I was reading a link posted on one of these threads and it mentioned that the Victorious carried 60 Wildcats when she operated with the Saratogo in 1943.
    Thought it might be of interest
     
  14. DOUGRD

    DOUGRD Member

    Joined:
    Apr 15, 2007
    Messages:
    804
    Likes Received:
    0
    Trophy Points:
    16
    Occupation:
    Aircraft Mechanic working in general aviation.
    Location:
    Alexandria, MN. USA
    Actually it's the AirBoss and the Flight Deck Officer who determine the parking. Flightdeck Control, which sits on the flightdeck level of the "Island" at the forward end, has the scale flight deck AND hangar deck model and each A/C "model" also displays that A/C's status as far as "up" or "down". A/C which are due for lengthy inspections (2 or more days) are sent to the hgr deck. A/C that are "down" for maintenance but expected to be "up" soon are push into out of the way spots on the flightdeck such as the "junk yard" or the "turkey triangle" and left there. I say out of the way because after each launch and recovery cycle the deck goes through a "respot". For the launch sequence most A/C are spotted aft. and for the recovery sequence all A/C are spotted forward and out of the landing area which is marked with paint on the deck. In my opinion the hardest working guys on a carrier are the flightdeck YELLOW Shirts and the BLUE Shirts. They work flight quarters to flight quarters which means from the first respot for launch to the last park job at the end of the day which might be 16 hours later. (hope this fills in some blanks) :)
     
  15. maxs75

    maxs75 Member

    Joined:
    May 2, 2005
    Messages:
    244
    Likes Received:
    0
    Trophy Points:
    16
    Yes, Victorious for some time had aboard Martlets of FAA squadrons 882, 896 and 898, and most of the Wildcats of VF-6 USN squadron.
    Saratoga instead carried about 60 or more Dauntless and Avengers of VB-3, VT-3 and No.832 FAA squadrons, along with the remaining Wildcats of VF-6.

    Max
     
  16. freebird

    freebird Active Member

    Joined:
    Nov 12, 2007
    Messages:
    2,658
    Likes Received:
    3
    Trophy Points:
    38
    Location:
    British Columbia
    Do you mean they need to re-spot ALL the deck aircraft when they switch from launch to recovery? How long was the recovery area in 1942 carriers for fighters?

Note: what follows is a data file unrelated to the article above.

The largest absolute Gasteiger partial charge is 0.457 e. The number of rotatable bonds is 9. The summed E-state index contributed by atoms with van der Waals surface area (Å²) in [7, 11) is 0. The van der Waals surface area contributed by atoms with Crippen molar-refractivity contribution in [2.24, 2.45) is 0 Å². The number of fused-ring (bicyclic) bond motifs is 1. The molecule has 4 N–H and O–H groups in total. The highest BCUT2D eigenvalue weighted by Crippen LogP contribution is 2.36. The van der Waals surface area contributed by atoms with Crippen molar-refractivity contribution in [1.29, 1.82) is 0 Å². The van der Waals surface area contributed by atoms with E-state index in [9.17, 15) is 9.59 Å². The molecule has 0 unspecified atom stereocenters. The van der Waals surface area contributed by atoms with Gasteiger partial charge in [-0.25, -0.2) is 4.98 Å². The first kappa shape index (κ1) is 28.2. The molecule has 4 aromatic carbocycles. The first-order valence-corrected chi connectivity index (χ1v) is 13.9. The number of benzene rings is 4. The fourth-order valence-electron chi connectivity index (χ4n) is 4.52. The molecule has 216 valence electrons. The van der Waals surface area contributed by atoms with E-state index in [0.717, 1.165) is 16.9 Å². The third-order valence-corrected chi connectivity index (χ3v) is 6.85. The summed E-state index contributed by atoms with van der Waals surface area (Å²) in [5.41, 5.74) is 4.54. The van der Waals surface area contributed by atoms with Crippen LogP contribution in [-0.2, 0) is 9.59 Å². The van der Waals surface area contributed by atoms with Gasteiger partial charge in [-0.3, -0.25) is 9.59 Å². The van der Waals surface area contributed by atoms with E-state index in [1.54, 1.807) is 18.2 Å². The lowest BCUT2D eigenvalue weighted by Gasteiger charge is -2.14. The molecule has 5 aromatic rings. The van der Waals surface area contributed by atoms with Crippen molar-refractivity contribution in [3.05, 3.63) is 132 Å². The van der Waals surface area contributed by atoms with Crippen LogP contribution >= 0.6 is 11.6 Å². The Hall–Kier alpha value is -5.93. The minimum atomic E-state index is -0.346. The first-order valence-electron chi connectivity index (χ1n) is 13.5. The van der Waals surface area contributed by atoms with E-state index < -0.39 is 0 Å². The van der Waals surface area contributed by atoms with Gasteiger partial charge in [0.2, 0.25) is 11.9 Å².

17. DOUGRD

    DOUGRD Member

    Joined:
    Apr 15, 2007
    Messages:
    804
    Likes Received:
    0
    Trophy Points:
    16
    Occupation:
    Aircraft Mechanic working in general aviation.
    Location:
    Alexandria, MN. USA
    To be quite honest I'm not sure but it would depend on the size of the flightdeck. Remember the whole aft end (aft of the island) was used as a landing zone so I would imagine everything got shifted back and forth because prior to the U.S.Navy "stealing" the Brits marvelous invention, the catapult, it was all deck launches and those pilots wanted as much deck as they could get.
     
  18. renrich

    renrich Active Member

    Joined:
    Jan 19, 2007
    Messages:
    4,542
    Likes Received:
    5
    Trophy Points:
    38
    Occupation:
    real estate
    Location:
    Montrose, Colorado
    It would depend on how many elevators the carrier had and where they were located. I don't believe the US "stole" the catapult idea from the Brits at the stage of history you are talking about. They did copy the Brits after WW2 with regard to the steam catapult as well as the angled flight deck and the mirror landing system.
     
  19. R Leonard

    R Leonard Member

    Joined:
    Dec 24, 2004
    Messages:
    600
    Likes Received:
    2
    Trophy Points:
    18
    Location:
    Virginia
    The USN had the first hydraulic catapults and the first shell fired catapults. The Royal Navy had the first steam catapults, but long, long after the former two had seen many, many shots.
     
  20. DOUGRD

    DOUGRD Member

    Joined:
    Apr 15, 2007
    Messages:
    804
    Likes Received:
    0
    Trophy Points:
    16
    Occupation:
    Aircraft Mechanic working in general aviation.
    Location:
    Alexandria, MN. USA
    The "steal" was meant as a joke. You have to admit it though, the steam cat is the best of the three systems. Must be, it's still being used today on the "Nimitz" class carriers. Here's an interesting side note for anyone who's interested. Did you know that a steam cat deck track can catch on fire? ( By the "deck track" I mean the slot in the deck that the shuttle travels back and forth in.)
     
Loading...

Share This Page